So we did various games. For the first music session I did, instead of saying ‘Here’s some music, let’s all learn it’, we sort of got into groups and they each took on a character from Hamlet and I brought a load of instruments in and asked them to come up with a musical response to each of those characters. And that was a great way of a) sort of getting to know the texts, excavating the texts via music and also just sort of getting used to the idea of music as a thing so that when the time did come that music was going to be part of these productions, it didn’t feel like a total anomaly. And then the rest came through lots of sort of one to one sessions with people like Shubs, playing Ophelia, looking at his songs, and with Tanika, who had a whole load of songs in As You Like It, and is a very brilliant singer. We really kind of workshopped ideas, we improvised the lines to music. I might play at a piano and they’d sort of sing over it and we’d gradually carve and sculpt these ideas, and I’d take them away and make them into something that was more musically coherent.
The dumb show in Hamlet, that came very late, very, very late in the process. And it was born out of, I think, no one really knew what we were going to do with it, which was the plan. And the choreographer Sian Williams brought in a track by The Beatles, and I can’t remember what the name of the track was. It was one I’d never… I know The Beatles’ music really well, and it was this track I’d never heard before, somehow. It was one of their, sort of, it’s very psychedelic. And she played that and they kind of various sort of improvisations to this Beatles track. And it worked so well somehow. And it’s something I’d never have thought of as a reference at all. And it really unlocked the possibility of what that sequence could be musically.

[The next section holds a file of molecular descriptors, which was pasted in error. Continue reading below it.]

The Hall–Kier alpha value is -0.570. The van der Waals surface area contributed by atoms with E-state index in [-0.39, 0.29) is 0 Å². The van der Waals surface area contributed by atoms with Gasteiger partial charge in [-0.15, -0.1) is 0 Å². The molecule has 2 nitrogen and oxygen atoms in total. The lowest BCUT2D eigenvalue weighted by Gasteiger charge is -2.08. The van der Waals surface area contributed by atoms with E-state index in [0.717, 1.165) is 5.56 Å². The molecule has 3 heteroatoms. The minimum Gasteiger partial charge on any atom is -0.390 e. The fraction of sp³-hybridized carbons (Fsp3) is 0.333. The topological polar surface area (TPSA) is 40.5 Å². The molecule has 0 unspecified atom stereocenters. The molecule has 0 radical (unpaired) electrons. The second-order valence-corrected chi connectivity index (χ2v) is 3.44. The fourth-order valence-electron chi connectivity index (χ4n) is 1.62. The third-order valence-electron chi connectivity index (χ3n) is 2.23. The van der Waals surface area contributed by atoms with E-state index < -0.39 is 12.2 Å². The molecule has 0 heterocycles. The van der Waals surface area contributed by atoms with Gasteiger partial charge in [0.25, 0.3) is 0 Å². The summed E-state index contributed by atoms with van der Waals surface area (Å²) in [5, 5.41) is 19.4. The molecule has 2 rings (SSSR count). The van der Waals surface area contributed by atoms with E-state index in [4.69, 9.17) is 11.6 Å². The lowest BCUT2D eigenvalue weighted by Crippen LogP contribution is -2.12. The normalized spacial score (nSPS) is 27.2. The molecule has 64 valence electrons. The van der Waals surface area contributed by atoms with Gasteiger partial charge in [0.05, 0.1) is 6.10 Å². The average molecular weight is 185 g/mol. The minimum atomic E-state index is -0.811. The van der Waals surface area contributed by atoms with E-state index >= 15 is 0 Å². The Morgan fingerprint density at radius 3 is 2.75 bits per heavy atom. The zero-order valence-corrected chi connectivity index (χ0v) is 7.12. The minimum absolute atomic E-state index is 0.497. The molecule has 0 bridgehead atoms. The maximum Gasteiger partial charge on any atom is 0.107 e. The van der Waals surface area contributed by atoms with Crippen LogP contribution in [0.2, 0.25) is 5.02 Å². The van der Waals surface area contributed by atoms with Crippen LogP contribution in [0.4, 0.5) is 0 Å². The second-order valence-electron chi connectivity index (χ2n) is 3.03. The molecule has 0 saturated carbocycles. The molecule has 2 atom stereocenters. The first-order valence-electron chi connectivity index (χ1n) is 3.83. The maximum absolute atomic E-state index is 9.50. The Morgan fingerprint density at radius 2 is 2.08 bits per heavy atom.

JM: And I took it away and played with it. And sort of in the dumb show as it is now, although it’s very different musically from that track, not least in the instrumentation which is basically a brass quartet and percussion, but that germ, that germ of the idea came from that collective approach to bringing music to the table. And it’s a great example of something that works well, that’s probably my favourite bit of music in the whole of the two plays, and that came from Sian.
One of the things I did like about that bit is that is sort of grew with everyone else’s input. I remember I was rehearsing it with the band for the first time and I was thinking ‘this is a bit much’. It’s very loud and it’s very in your face and very sort of stylistically imposing and I remember thinking ‘people are really going to think this is just far too much’. And actually when we brought it to the table and we got into the tech rehearsal which was actually the first time most people had heard it. Most people in the ensemble only heard it in tech week because that bit came together so late, and actually the general response was let’s sort of turn it up even more.
JM: You know, those loud bits, let’s make them even louder. Those kind of cacophonous, very sort of contrapuntal, mad bits, let’s make them even madder and that was great. That was a process of everyone coming together and me taking feedback and over the course of the first time that we workshopped those ideas in the rehearsal room, it had just taken on a life of its own and became a completely different bit of music.
IG: If you missed the Globe Ensemble’s production of Hamlet, you can catch up on the Globe Player later in the year.
You’ve been listening to Such Stuff with me, Imogen Greenberg.
Our theme music is from the album Mali in Oak, which was recorded in our very own Sam Wanamaker Playhouse.